In dating systems, BC (TR:67) (LH:14) (TL:81), the acronym of “Before Christ”, which, in the Dionysius calendar (525AD) system, fixes the “zero year” to the birth of a lord Jesus Christ, dating years before the presumed-to-exist event the birth of a "Christ"; these can be compared to AD years.
The AD/BC dating system was invented in 525AD by Dionysius Exiguus, therein usurping the older AUC dating system (Caesar, 46BC), aka “Anno Urbis Conditae” (Latin) or “Urban Construction Year”, that fixed the zero year to the founding of Rome (753BC). The Dionysius dating system became popular, in western Europe, after Bede, in his Ecclesiastical History of the English People (731), began to use it to date events; in c.800AD, during the reign of Charlemagne (742-814), the Dionysius calendar became the official dating system of the Roman empire.
The difficult with the Dionysian calendar is that, per the silent historians problem, the “zero year”, is fixed to a “murky” gray area window that spans nearly two centuries of uncertainty, as to when either Christianity was founded or when the fictional character of Jesus became a cultural staple or meme.
In 2020 AD, Libb Thims introduced the “year of atoms seen” based calendar system, aka Thimsian calendar (or BE/AE dating system), which fixes the “zero year”, i.e. Anno Elementum (AE) (Latin) or “After Elements” (AE), to 1955AD, the year when a human, namely Erwin Muller, first saw an atom with their own eyes, and years before this "real" event, to years "before elements" (BE) seen.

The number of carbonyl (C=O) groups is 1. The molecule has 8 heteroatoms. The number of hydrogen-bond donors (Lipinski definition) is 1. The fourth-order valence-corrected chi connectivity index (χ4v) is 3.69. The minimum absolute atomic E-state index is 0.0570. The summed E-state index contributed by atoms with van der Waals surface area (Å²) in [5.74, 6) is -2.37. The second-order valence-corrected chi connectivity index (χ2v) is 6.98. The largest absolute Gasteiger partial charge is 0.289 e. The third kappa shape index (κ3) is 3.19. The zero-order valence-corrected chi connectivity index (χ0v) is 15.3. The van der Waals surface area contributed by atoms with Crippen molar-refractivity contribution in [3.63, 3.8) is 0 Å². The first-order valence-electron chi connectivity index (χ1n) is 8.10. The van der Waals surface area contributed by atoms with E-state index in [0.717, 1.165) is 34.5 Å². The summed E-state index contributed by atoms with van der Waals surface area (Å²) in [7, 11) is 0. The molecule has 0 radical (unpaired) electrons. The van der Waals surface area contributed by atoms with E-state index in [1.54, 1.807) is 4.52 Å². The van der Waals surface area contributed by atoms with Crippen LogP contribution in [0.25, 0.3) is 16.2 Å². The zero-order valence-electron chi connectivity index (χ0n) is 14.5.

This dating system, was invented, by Thims, out of a "pressing" need to date the title pages of his various publications, his drafting Human Chemical Thermodynamics manuscript in particular, scientifically. Thims, previous to this, had attempted or water tested various dating systems, e.g. a "Anno printing press" zero year (2012), "Anno Newton", as suggested by Goethe (c.1810), "Anno Goethe" (2014), "Anno Halley's comet" scheme, etc., to limited success.
- Thims, Libb. (2021). Human Chemical Thermodynamics: Chemical Thermodynamics Applied to the Humanities – Meaning, Morality, Purpose; Sociology, Economics, Ecology; History, Philosophy, Government, Anthropology, Politics, Business, Jurisprudence; Religion, Relationships, Warfare, and Love (pdf). Publisher.
- Dating system – Hmolpedia 2020.
- BC – Hmolpedia 2020.